Emerging Environmental Contaminants and the Metabolic Effects of Exposure Investigated by Mass Spectrometry
Stewart, David Taylor Rogers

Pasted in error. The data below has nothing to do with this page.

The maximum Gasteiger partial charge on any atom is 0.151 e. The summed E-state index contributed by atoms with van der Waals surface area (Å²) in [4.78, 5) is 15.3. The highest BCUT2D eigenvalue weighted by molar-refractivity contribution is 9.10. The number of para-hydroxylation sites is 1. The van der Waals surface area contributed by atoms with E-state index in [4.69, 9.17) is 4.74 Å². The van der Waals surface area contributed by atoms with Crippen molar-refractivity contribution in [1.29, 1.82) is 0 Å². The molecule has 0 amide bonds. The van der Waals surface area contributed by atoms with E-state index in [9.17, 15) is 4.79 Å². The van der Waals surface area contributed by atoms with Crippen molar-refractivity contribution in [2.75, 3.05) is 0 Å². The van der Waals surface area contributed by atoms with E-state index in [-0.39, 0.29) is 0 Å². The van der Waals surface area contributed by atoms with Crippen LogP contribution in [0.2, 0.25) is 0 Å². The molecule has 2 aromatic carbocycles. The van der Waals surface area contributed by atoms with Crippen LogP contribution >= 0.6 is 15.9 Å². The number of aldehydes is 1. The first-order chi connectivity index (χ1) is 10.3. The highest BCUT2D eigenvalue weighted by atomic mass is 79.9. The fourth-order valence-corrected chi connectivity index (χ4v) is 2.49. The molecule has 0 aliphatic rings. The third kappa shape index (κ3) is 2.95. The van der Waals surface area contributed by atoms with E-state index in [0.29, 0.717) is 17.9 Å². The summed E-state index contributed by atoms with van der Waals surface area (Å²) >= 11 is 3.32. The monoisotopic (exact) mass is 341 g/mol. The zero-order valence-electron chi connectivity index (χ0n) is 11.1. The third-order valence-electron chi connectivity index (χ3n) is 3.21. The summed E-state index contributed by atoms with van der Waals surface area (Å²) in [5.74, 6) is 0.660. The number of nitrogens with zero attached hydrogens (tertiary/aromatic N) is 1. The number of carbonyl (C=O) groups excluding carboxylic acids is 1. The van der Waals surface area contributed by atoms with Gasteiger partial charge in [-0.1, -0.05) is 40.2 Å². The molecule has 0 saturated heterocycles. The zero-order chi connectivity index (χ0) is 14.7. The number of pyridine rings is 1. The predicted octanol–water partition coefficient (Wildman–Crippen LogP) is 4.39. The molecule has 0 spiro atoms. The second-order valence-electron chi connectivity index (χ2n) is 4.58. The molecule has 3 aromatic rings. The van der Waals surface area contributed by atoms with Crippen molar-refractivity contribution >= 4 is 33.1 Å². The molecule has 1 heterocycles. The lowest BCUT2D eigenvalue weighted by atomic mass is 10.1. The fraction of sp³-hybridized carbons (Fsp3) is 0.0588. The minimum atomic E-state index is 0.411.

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Contaminants released into the environment at very low concentrations pose special analytical and toxicological challenges. Low concentrations require long exposures or very sensitive tests to assess the potential toxic effects. Furthermore, accurate measurements of the concentration become difficult at very low concentrations and in the presence of complex matrices. Mass spectrometry can be used a sensitive technique for the measurement of contaminants and the biochemical changes that may indicate a biological response to exposure. Pharmaceuticals released by human activity are a significant area of current research. Pharmaceuticals are used because they affect biological systems at low doses but many of these compounds are not removed during wastewater treatment. Accurate measurements of pharmaceutical concentrations in surface water and other matrices will facilitate the study of the effect of pharmaceuticals on wildlife and the development of antibiotic resistance in bacteria. A comparison study has shown that there is still high variability in the quality of pharmaceutical measurements by mass spectrometry. Recommendations for improved methodology are given following a discussion of the performance of our laboratory in comparison to other laboratories analyzing the same samples. Nanomaterials, including quantum dots, are currently being developed and used in consumer products. Quantum dots are typically made from cadmium, a toxic metal. Quantum dots are shown to be a source of cadmium for earthworms to accumulate, but no traditional toxic effects were observed at the low concentration used. A potentially more sensitive method, using mass spectrometry to measure glucose metabolites, is presented and evaluated. Recommendations are proposed to improve the method performance.